The absorbent article comprising the absorbent core of the present invention can be used beneficially in the context of sanitary napkins. The absorbent article may thus also have all those features and parts, which are typical for products in the context of their intended use. For sanitary napkins this includes particularly wings or side flaps which are provided on the side edges of the napkin and which fold around the crotch edge of an undergarment. The side flaps can be provided as extensions of one or several of the elements of the napkin such as the topsheet and/or backsheet. They can also be made separately and be joined to the side margin of the napkin.

Example

A sanitary napkin comprising an absorbent core according to an embodiment of the present invention is similar to that illustrated in FIGS. 1 and 2 and comprises a topsheet constituted by a polyethylene perforated formed film, a backsheet constituted by a 25 g/m2 polyethylene film, a core comprising a cover layer constituted by a 30 g/m2 carded nonwoven comprising polyester fibres and PP/PE bicomponent fibres, available from BBA Fiberweb under the code TBPL 50/50 6 dpf philic PET/BICO, a discontinuous layer of absorbent polymer material constituted by a particulate superabsorbent material available from Nippon Shokubai under the trade name Aqualic L520 distributed onto the substrate layer in a non uniform layer having overall an average basis weight of 120 g/m2, and a layer of thermoplastic material constituted by a hot melt adhesive available from HB Fuller under the trade name NV 1151 Zeropack applied in fibres having an average thickness of about 50 μm at a basis weight of 11 g/m2. The absorbent core further comprises a substrate layer, constituted by a 65 g/m2 latex bonded airlaid (LBAL) material comprising 30% by weight cellulose fibres, 40% by weight PET fibres and 30% by weight latex binder, available from Concert GmbH under the code WHXX65.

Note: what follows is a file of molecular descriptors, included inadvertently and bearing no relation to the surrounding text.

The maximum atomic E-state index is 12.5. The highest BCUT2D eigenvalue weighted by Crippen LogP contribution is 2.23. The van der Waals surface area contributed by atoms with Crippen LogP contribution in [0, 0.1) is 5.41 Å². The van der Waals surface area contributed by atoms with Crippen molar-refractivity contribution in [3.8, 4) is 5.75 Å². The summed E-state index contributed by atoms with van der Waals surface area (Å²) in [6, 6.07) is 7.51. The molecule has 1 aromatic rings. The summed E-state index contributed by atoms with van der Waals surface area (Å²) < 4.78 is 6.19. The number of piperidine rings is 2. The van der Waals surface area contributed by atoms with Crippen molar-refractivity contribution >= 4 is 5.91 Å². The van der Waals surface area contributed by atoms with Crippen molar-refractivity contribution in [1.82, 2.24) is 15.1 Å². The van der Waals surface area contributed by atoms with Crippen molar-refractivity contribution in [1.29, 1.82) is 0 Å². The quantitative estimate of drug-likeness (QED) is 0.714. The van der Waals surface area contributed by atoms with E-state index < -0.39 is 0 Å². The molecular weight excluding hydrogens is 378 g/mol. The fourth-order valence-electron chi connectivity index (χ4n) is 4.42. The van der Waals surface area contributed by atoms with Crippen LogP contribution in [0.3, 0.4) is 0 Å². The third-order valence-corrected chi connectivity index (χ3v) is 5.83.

The substrate layer comprises a plurality of discrete areas of fibre reorientation typically provided by ring rolling treatment of the fibrous web constituting the substrate layer, and arranged in discrete areas of rhombic shape as illustrated in FIG. 1. Said discrete areas represent 55% of the total surface area of the absorbent core.

The Rheological Creep Test and the Dynamical Mechanical Analysis (DMA)-Temperature Sweep Test mentioned hereinabove for measuring the cohesive strength parameter γ and the cross-over temperature parameter Tx respectively, are as described in the copending patent application EP 1447067, assigned to the Procter & Gamble Company.

Artificial Menstrual Fluid (AMF)

Artificial Menstrual Fluid is based on modified sheep's blood that has been modified to ensure it closely resembles human menstrual fluid in viscosity, electrical conductivity, surface tension and appearance. It is prepared as explained in U.S. Pat. No. 6,417,424, assigned to The Procter & Gamble Company, from line 33 of column 17 to line 45 of column 18, to which reference is made.

The dimensions and values disclosed herein are not to be understood as being strictly limited to the exact numerical values recited. Instead, unless otherwise specified, each such dimension is intended to mean both the recited value and a functionally equivalent range surrounding that value. For example, a dimension disclosed as “40 mm” is intended to mean “about 40 mm”.

Every document cited herein, including any cross referenced or related patent or application, is hereby incorporated herein by reference in its entirety unless expressly excluded or otherwise limited. The citation of any document is not an admission that it is prior art with respect to any invention disclosed or claimed herein or that is alone, or in any combination with any other reference or references, teaches, suggests or discloses any such invention. Further, to the extend that any meaning or definition of term in this document conflicts with any meaning or definition of the same term in a document incorporated by reference, the meaning or definition assigned to that term in this document shall govern.

While particular embodiments of the present invention have been illustrated and described, it would be obvious to those skilled in the art that various other changes and modifications can be made without departing from the spirit and scope of the invention. It is therefore intended to cover in the appended claims all such changes and modifications that are within the scope of this invention.

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Referenced by
Citing PatentFiling datePublication dateApplicantTitle
US9566197 *Dec 19, 2014Feb 14, 2017The Procter & Gamble CompanyAbsorbent pads comprising zones of differential absorbent capacity
US20150173979 *Dec 19, 2014Jun 25, 2015The Procter & Gamble CompanyAbsorbent pads comprising zones of differential absorbent capacity
Classifications
U.S. Classification604/368, 604/367
International ClassificationA61F13/15, A61F13/20
Cooperative ClassificationA61F13/45, A61F2013/53782, A61F13/538, A61F13/53436, A61F13/537, A61F2013/53739, A61F2013/530547
European ClassificationA61F13/534B6, A61F13/538, A61F13/45, A61F13/537